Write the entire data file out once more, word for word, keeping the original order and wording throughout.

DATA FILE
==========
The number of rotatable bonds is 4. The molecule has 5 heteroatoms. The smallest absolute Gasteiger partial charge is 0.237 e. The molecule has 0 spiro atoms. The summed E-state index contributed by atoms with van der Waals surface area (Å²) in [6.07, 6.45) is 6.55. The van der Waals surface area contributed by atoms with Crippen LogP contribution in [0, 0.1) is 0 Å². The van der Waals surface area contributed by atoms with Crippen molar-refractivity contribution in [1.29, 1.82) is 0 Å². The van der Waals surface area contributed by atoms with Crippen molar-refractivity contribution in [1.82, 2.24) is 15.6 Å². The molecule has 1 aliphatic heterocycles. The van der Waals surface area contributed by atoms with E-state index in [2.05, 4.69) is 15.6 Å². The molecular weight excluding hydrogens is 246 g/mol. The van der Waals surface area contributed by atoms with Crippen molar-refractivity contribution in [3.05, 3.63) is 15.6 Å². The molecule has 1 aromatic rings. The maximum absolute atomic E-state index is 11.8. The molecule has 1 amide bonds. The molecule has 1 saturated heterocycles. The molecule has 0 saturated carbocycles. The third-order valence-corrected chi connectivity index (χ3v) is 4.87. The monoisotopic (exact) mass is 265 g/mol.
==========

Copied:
The number of rotatable bonds is 4. The molecule has 5 heteroatoms. The smallest absolute Gasteiger partial charge is 0.237 e. The molecule has 0 spiro atoms. The summed E-state index contributed by atoms with van der Waals surface area (Å²) in [6.07, 6.45) is 6.55. The van der Waals surface area contributed by atoms with Crippen LogP contribution in [0, 0.1) is 0 Å². The van der Waals surface area contributed by atoms with Crippen molar-refractivity contribution in [1.29, 1.82) is 0 Å². The van der Waals surface area contributed by atoms with Crippen molar-refractivity contribution in [1.82, 2.24) is 15.6 Å². The molecule has 1 aliphatic heterocycles. The van der Waals surface area contributed by atoms with E-state index in [2.05, 4.69) is 15.6 Å². The molecular weight excluding hydrogens is 246 g/mol. The van der Waals surface area contributed by atoms with Crippen molar-refractivity contribution in [3.05, 3.63) is 15.6 Å². The molecule has 1 aromatic rings. The maximum absolute atomic E-state index is 11.8. The molecule has 1 amide bonds. The molecule has 1 saturated heterocycles. The molecule has 0 saturated carbocycles. The third-order valence-corrected chi connectivity index (χ3v) is 4.87. The monoisotopic (exact) mass is 265 g/mol.